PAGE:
„What on earth has given opera its prestige in western civilisation — a prestige that has outlasted so many different fashions and ways of thought? Why are people prepared to sit silently for three hours listening to a performance of which they do not understand a word and of which they very seldom know the plot? Why do quite small towns all over Germany and Italy still devote a large portion of their budgets to this irrational entertainment? Partly, of course, because it is a display of skill, like a football match. But chiefly, I think, because it is irrational. "What is too silly to be said may be sung" — well, yes; but what is too subtle to be said, or too deeply felt, or too revealing or too mysterious — these things can also be sung and can only be sung.“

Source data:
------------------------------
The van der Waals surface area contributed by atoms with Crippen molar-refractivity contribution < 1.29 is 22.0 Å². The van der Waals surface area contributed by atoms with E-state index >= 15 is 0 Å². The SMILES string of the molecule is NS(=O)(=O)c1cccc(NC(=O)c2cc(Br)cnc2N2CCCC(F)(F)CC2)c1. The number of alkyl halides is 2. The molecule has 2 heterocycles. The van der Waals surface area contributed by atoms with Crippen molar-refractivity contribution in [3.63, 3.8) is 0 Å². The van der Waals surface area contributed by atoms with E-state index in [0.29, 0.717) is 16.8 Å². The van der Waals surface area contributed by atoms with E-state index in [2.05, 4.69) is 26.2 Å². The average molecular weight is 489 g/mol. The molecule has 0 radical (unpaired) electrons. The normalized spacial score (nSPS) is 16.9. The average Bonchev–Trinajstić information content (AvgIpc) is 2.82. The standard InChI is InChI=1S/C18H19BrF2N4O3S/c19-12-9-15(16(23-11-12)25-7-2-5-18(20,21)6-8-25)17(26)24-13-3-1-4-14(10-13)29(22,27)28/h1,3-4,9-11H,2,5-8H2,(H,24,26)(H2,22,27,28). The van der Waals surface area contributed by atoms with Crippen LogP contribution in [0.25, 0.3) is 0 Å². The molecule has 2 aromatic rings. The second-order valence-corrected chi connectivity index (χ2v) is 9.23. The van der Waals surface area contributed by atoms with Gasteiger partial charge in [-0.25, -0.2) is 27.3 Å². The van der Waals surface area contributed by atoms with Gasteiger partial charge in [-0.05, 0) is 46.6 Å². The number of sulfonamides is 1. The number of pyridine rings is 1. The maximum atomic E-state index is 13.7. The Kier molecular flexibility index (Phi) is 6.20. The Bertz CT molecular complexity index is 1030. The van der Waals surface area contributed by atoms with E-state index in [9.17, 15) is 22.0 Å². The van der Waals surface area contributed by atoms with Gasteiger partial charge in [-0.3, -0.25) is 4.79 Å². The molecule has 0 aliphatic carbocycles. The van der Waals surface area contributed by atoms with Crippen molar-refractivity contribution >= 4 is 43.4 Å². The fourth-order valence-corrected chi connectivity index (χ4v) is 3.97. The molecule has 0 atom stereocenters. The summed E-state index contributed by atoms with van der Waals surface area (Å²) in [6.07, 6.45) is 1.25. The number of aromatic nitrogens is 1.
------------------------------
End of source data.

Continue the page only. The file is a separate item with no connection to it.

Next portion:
— Kenneth Clark
Civilisation (1969), Ch. 9: The Pursuit of Happiness; "What is too silly to be said may be sung" is a commonly used translation or paraphrase of lines from Act I, Scene ii of the play The Barber of Seville by Pierre de Beaumarchais, which was the basis of famous operas.